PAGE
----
Integrating Games into the Classroom: Towards New Teachership

Integrating Games into the Classroom: Towards New Teachership

Harri Ketamo (Eedu Ltd., Finland), Kristian Kiili (Tampere University of Technology, Finland), Sylvester Arnab (Coventry University, UK) and Ian Dunwell (Coventry University, UK)
DOI: 10.4018/978-1-4666-3950-8.ch007
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The game-based learning approach has already shown its strengths from the learners’ point of view. However, there are numerous unrevealed ways to support teachers’ work within the game-based approach. Unfortunately, games that exclude the teacher from the game-based learning process dominate the markets, which is of great concern. Thus, the aim of this chapter is to study the use of novel game features that enable teachers to participate in game-based learning events. In this chapter, the teacher’s role in the game-based learning process is considered through several different game examples that are designed to fulfill both learners’ and teachers’ needs. The examples show that there are both computational and non-computational methods that can be used to support learning and teachers’ work in the game world. Based on previous results it can be argued that the diffusion of game-based learning can be facilitated only if both learners’ and teachers’ needs and goals are taken into account.
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If a teacher from 1910s would come to classroom at 2010, he or she would notice that something has changed, but not remarkably. However, the same reaction would not be possible either for doctors or process workers in factories. Why teaching remains the same? If we take a deeper look into teachers work, we notice that classroom has not changed, but the skills required from a teacher have been dramatically changed. Nowadays teacher is seen more like a coach for learning. Furthermore, the real point for discussion is how the educational technology research has forgotten the practical dimension of the teachership, especially in game based learning solutions. It has become evident that teachers would need more effective tools for coaching, management, and assessment.

In recent years, Game Studies has rapidly developed into an important interdisciplinary research field as well as a nascent academic discipline. The rapid growth of the game industry has aroused wide interest, particularly among educational technology researchers as well as digital learning material producers and publishers. It is known that the possibilities to use digital games in education have been considered since the 70s. Nevertheless, the concrete and scientific ambitions to produce high quality educational games have been quite minor. Actually, the quality of produced games has not met the expectations of the educators and the use of games has not become as general as expected. Probably, the most significant factors that have lowered the quality of educational games have been the lack of a theoretical game design foundation as well as game developers’ low yield expectations. In fact, the overall level of educational games indicates that the usefulness and the real power of game-based learning have still not been fully realized.

Apparently, the rapid growth of the entertainment game market has reawakened the interest of educational researchers and producers. It seems that games will get another chance to prove their usefulness in computer-assisted learning. At least the starting point for this revival is better than before. First of all, researchers have understood the meaning of pedagogical foundation in educational game design (e.g. Dunwell, de Freitas & Jarvis, 2011; Ketamo & Suominen, 2010; Kiili, 2007, Kiili & Ketamo, 2007; Amory & Seagram, 2003; Garris, Ahlers & Driskell, 2002). Secondly, the infrastructure of schools has developed a lot during the last decade. Thirdly, it has been argued that we are moving towards a new generation of educational use of games (e.g. Egenfeldt-Nielsen, 2007). According to Egenfeldt-Nielsen (2007) such third generation educational games rely on a socio-cultural approach, where the learning process is seen as being mediated in a social and situated context. Furthermore, third generation educational games focus on the students’ engagement with games (Gee, 2003) and emphasize the meaning of the teacher as a facilitator that expands the scope of computer games from just playing to learning (Egenfeldt-Nielsen, 2007). However, research dealing with third generation educational games has been mainly conceptual and is lacking of the empirical grounding of the approach.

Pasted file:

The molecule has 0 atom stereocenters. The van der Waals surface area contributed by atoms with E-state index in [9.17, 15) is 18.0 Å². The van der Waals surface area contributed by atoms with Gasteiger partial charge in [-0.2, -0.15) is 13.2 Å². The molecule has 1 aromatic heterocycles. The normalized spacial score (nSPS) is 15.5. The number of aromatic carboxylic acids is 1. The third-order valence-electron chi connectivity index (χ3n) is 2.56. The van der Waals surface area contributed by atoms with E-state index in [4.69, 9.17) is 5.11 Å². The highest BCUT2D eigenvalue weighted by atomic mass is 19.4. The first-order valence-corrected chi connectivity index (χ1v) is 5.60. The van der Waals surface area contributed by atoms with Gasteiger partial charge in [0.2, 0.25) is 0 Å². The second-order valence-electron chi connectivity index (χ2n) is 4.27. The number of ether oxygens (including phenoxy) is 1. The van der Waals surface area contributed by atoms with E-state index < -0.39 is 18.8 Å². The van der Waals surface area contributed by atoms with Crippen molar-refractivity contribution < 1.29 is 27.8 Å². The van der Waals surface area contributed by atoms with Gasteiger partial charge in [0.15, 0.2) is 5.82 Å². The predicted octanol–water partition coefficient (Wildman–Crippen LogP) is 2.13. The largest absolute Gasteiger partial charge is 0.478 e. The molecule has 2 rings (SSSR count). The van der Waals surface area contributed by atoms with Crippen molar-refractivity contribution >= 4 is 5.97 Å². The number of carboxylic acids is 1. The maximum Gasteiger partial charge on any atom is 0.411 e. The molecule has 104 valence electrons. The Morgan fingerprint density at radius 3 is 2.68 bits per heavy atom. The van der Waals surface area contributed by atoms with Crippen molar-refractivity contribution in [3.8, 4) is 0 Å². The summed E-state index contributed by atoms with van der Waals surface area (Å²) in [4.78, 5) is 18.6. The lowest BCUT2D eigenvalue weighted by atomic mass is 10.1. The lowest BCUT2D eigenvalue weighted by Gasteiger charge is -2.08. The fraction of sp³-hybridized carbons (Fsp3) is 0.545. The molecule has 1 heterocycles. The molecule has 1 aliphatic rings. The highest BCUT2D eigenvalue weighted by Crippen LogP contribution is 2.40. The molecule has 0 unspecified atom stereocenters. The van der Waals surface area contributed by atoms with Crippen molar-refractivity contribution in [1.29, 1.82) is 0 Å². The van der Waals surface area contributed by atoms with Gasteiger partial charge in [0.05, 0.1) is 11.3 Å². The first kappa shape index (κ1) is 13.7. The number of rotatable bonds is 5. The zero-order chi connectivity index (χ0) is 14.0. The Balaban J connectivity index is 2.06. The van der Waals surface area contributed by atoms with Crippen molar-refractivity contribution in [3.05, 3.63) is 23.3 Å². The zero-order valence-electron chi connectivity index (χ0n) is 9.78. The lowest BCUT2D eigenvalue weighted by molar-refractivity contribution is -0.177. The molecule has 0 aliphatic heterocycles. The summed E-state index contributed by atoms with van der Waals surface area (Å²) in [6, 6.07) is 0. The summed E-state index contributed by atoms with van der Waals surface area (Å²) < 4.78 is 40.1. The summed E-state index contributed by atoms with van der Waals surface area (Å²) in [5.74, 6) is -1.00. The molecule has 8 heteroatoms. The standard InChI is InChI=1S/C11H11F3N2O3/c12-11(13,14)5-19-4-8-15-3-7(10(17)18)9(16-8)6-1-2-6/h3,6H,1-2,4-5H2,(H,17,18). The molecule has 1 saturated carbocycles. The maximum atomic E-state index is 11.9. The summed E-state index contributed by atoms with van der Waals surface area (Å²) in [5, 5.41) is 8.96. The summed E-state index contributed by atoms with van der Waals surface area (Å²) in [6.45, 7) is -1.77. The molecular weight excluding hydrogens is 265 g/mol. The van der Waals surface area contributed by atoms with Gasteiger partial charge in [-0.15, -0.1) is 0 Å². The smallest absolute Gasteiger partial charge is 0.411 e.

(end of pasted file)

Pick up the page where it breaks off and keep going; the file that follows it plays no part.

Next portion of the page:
In general, game based learning approach has shown its strengths and opportunities from the learners’ point of view (e.g. Ketamo & Kiili, 2010a; Ketamo & Kiili, 2010b; Virvou et al., 2005; Ketamo, 2003; Sinko & Lehtinen, 1999). However, there are numerous unrevealed opportunities to support teachers’ work with game based approaches. Support is not limited only to on-line game statistics, but game based approaches can extend teachers’ role in very meaningful ways.

In this chapter, teacher's role in game based learning process is considered through several game examples that can be classified to third generation educational games. We consider teacher’s role in game-based learning with the help of AnimalClass game, Eedu Elements game, Media Detective game, ALICE Fire Evacuation game, and Magos game-authoring environment. We argue that these game based solutions are rare, because the development of these games has focused on fulfilling both learners’ and teachers’ needs.

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